Discussion in 'Science & Society' started by Photizo, Nov 29, 2009.
Right - but the partial pressure of oxygen (which is what humans care about) is changing.
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and with any reduction in oxygen pressure due to over consumption leads to what? At sea level?
And must convert it to carbon dioxide. If we burn so much carbon that we get up to 5% CO2 by volume, thus reducing O2 levels by approximately the same amount by volume, then we will suffocate ourselves and kill off most of our biome. At that point we will stop using oxygen because most of us will be dead. Thus it is self-regulating.
Nope. Again, you run into other limits far before you deplete atmospheric oxygen.
And what? That's how it works. That's why you get out of breath more rapidly in Denver, and why you need supplemental oxygen above about 15,000 feet.
see edited post ...sorry
put human sensitivity in context a little:
Have you ever felt the difference of leaving a crowded auditorium and stepping into an empty foyer. (re: breathing - oxygen levels)
Or leaving a big city and hitting the empty road.
Our "comfort zone" is heavily dependent on oxygen levels
That's not oxygen; that's CO2. What most people consider "not enough oxygen" is actually too much CO2. We don't have much in the way of oxygen receptors but we are very sensitive to CO2 levels.
Nope, not even close. If you can be comfortable outside in Boulder, Colorado then any discomfort you feel in a sea level auditorium/car/city has nothing to do with O2.
think of the above in terms of reduction rather than increase and you get what i m on about regarding human sensitivity.
Again, not supportable by science. No matter what people "fancy" about their "breast."
yes CO2 is also a an issue no doubt about it, but when combined with O2 depletion CO2 issues obviously gain all the attention.
Or not combined with O2 depletion.
Have you ever had to use supplemental oxygen?
so why do medical staff install oxygen at earliest chance when dealing with most medical emergencies.
"Your in a crowded auditorium with poor ventilation."
Every one is converting ambient oxygen into CO2. Obviously O2 goes down and CO2 goes up..
How is this not ambient O2 depletion?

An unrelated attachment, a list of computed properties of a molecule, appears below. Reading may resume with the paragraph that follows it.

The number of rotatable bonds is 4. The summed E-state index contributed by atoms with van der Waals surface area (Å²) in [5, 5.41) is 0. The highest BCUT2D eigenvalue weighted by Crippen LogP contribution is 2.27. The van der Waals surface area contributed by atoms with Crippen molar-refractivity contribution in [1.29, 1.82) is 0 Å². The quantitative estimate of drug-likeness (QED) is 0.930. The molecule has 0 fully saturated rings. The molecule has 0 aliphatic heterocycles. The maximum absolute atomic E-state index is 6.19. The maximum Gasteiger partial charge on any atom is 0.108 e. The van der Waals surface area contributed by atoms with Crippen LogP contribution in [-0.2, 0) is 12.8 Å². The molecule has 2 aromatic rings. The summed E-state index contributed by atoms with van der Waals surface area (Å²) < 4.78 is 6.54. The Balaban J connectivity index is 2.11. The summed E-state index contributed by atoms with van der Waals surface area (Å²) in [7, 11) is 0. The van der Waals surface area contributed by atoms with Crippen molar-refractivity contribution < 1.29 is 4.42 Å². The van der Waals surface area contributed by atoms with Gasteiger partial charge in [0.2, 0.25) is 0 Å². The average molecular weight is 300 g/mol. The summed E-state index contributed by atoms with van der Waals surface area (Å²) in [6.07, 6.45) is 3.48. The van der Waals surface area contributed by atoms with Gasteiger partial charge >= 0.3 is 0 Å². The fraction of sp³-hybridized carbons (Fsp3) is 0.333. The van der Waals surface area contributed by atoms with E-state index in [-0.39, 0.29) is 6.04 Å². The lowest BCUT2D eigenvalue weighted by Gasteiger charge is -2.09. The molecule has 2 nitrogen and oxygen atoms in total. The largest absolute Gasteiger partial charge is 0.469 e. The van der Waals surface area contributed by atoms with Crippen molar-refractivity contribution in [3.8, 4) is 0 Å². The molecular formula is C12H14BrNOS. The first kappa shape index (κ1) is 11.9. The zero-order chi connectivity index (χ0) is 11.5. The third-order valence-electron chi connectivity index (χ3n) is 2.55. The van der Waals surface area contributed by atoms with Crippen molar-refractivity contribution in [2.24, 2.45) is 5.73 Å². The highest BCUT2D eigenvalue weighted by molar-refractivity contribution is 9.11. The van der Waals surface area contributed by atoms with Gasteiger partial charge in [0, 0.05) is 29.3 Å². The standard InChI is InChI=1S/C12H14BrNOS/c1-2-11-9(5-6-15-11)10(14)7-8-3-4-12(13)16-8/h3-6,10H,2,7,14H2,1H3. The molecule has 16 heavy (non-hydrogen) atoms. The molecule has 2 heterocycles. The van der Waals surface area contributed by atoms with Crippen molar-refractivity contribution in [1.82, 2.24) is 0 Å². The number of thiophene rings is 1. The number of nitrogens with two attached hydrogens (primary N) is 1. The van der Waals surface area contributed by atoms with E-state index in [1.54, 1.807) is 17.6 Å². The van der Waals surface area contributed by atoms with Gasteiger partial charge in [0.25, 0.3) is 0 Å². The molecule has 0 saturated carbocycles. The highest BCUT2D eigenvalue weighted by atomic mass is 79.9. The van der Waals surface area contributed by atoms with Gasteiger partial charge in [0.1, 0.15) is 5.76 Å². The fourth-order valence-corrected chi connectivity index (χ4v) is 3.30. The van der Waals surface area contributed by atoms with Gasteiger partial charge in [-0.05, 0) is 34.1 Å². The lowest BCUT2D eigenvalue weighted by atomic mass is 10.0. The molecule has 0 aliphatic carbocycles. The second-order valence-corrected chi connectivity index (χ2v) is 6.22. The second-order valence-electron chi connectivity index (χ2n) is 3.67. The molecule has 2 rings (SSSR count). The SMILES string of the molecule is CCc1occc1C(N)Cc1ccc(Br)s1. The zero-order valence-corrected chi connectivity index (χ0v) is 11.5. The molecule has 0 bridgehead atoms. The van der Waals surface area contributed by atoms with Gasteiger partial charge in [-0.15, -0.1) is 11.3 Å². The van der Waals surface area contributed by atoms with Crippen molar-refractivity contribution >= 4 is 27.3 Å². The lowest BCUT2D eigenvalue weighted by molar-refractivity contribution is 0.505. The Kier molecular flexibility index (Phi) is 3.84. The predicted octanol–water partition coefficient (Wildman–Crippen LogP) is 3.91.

or ask yourself the question:
Is altitude sickness driven by ambient CO2 levels or ambient O2 levels?
It is - and it is converted to CO2. When CO2 is even slightly elevated (say, goes from 400ppm to 1000ppm, as can occur in a crowded space) then you start feeling it. That means that CO2 is up 600ppm and O2 is down 600ppm. 600ppm reduction in oxygen means you go from 21% oxygen to 20.4% oxygen. That's the same as going up about 1000 feet in the air.
Let's compare it to Boulder, Colorado. At sea level outside the auditorium you are at 159 mmhg O2. If all those people breathe all that oxygen (at which point the CO2 levels are going to make you drowsy and even sick if you are there for long enough) then you are down to 154 mmhg O2. If you are standing outside on a sunny day in Boulder, CO breathing that clean mountain air, you are going to be at 131 mmhg O2.
Where do you think you will feel better? In that stuffy auditorium or outside breathing the mountain air in Boulder?
breathing oxygen rather than CO2 that's where...
at least we can agree that oxygen/Co2 ratios are a hot potato for human physical comfort/life.
and it is not just CO2 but both
There is another issue regarding Oxygen that I am going to guess at.
In humans Oxygen has a "cooling" effect. It acts as a natural refrigerant. When oxygen levels are diminished body "core" temperature (not just standard body temperature) is increased. In heightened CO2 conditions core temperature would increase. (due to inherent increase in stress)
Like running a fever that shows no standard body temperature increase. A state of feeling unwell with out fever.
So you agree that standing outside in Boulder would be more comfortable than being in that stuffy auditorium - even though you are getting a lot less oxygen. Cool.
Again, have you ever needed/used supplemental oxygen?
well of course I would be breathing O2 and not CO2. Which is better than breathing CO2 filled auditorium.
Even base camp at Everest would be better...
Ever suffered severe blood acidosis? (Hypercapnia)
Due to oxygen deprivation?
Again, I agree. But you just gave an example where getting much less oxygen than you get at sea level would make you feel better than getting more oxygen in a stuffy auditorium. Thus your claim that very small reductions in oxygen make large changes in human comfort isn't really supportable, since in that case the opposite is true.
No, I haven't. Have you ever needed/used supplemental oxygen?
just step out of a crowded auditorium and you get a dose of supplimental oxygen.
Have I ever left a room due to a lack of oxygen... many times.
But to answer your question directly... yes of course, 5 incidences of inexplicable spontaneous pneumothorax (collapsed lungs) ending with resection of the left would make me an "armchair" expert I guess. Please Register or Log in to view the hidden image!
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